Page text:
SA farmers owe banks R125bn as drought hits


Johannesburg - Farmers have their highest-ever debt of more than R125bn with South African banks at a time when a drought, caused by the lowest rainfall on record, is withering maize fields and discouraging the planting of crops.

FirstRand has the largest proportion of total loans extended to agriculture among the four main lenders at 3.6%, Harry Botha of Avior Capital Markets said on Thursday. Barclays Africa has 3.4%, Standard Bank has 2% and Nedbank has 1%, said Botha.

“Dry conditions would have an impact on profitability because of lower yields, and for some producers it would be a total crop failure,” said Nico Groenewald, head of agri business at Standard Bank. “We expect to see some producers under pressure.”

Rainfall last year was the poorest since records began in 1904, the South African Weather Service said on Thursday. El Nino, a movement of warm water in the Pacific Ocean that typically leads to a rise in temperatures and a drop in rainfall for South Africa, has left farmers with what’s expected to be the smallest maize crop since 1995. They will also probably sow the smallest area with the grain since 2011, according to the government.

The strain on farmers’ finances comes as South African banks, which have total lending exceeding R3.29trn, contend with increasingly indebted consumers. The strain on households has worsened because of accelerating inflation and rising interest rates, caused partly by the more than 40% slump in the rand against the dollar since the start of last year.

‘Devastating impact’

Nedbank, which said in October it had lent R8.96bn to the industry, out of total loans and advances of almost R649bn, “is concerned about the drought impact on the economy, agriculture industry and society at large,” said John Hudson, a divisional manager for agriculture. The “devastating impact” of the drought “will place many agricultural producers under financial and cash flow pressure,” he said.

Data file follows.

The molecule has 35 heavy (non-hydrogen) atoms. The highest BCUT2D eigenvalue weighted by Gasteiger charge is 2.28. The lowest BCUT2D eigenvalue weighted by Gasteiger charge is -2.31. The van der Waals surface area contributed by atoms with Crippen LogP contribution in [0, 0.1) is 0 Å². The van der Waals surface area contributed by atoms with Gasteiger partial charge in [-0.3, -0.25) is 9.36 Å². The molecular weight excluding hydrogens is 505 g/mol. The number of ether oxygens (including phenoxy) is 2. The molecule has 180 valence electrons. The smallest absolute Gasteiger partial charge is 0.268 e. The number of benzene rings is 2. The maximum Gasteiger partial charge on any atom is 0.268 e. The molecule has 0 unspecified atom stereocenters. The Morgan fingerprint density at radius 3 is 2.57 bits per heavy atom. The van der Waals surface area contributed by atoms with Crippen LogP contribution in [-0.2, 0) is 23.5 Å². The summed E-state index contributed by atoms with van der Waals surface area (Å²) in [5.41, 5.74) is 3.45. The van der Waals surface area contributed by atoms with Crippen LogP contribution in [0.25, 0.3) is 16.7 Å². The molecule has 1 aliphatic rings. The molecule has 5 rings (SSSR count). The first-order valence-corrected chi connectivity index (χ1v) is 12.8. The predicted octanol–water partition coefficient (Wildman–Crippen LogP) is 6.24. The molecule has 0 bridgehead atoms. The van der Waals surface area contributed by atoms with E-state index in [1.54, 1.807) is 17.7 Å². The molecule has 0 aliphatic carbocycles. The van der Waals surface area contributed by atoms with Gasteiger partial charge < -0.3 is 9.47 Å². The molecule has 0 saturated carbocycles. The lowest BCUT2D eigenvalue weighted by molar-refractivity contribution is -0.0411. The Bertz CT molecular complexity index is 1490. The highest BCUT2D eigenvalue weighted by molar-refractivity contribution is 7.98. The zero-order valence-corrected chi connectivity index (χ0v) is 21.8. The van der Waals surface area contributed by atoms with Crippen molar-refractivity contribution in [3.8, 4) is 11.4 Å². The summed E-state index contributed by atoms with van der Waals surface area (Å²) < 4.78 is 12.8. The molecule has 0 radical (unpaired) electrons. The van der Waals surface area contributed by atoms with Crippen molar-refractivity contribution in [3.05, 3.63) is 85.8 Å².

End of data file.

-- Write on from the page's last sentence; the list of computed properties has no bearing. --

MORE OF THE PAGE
While the drought could lead to “additional distressed debt,” for Standard Bank, its lending is diversified across a number of agricultural industries - from timber to wine - that could cushion the effect of any increase in bad debt among livestock and grain farmers, Groenewald said. The spread of Standard Bank’s lending book across industries and countries would also enable it to absorb any drought impact, he said.

“The drought will have an impact on bad debt levels,” said Adrian Cloete, a banks analyst at PSG Wealth, which manages more than R300bn. “Some farmers will probably find it difficult to fund their interest service costs as their income levels will be lower as less maize is planted,” he said.

Non-performing loans as a percentage of advances at South Africa’s four biggest banks were 2.8% by the end of June, according to PricewaterhouseCoopers. The banks have boosted provisions and had a combined total capital adequacy ratio of 15.4% by the end of June, higher than required by the global Basel benchmark.

Drought effect expected in August

They haven’t forecast how much bad debts linked to farming loans may rise this year. PSG’s Cloete was among analysts who said he lacked the data from banks to make accurate estimates of what proportion of the loans extended to farmers could turn bad.

The effect of the drought is only likely to be felt toward August, once some crops are harvested, said Ernst Janovsky, a senior agricultural economist at Barclays Africa. The Barclays unit’s diversified loan book will soften any blow from the weather, he said.

Both Barclays Africa and Standard Bank said they will continue to lend to farmers.

“2016 will be a challenging year because of a number of deteriorating economic fundamentals, slow growing economy, high unemployment rate, a volatile rand that reached record low levels recently, increasing inflation and interest rates,” Groenewald at Standard Bank said.

“The drought conditions will add to those challenges.”

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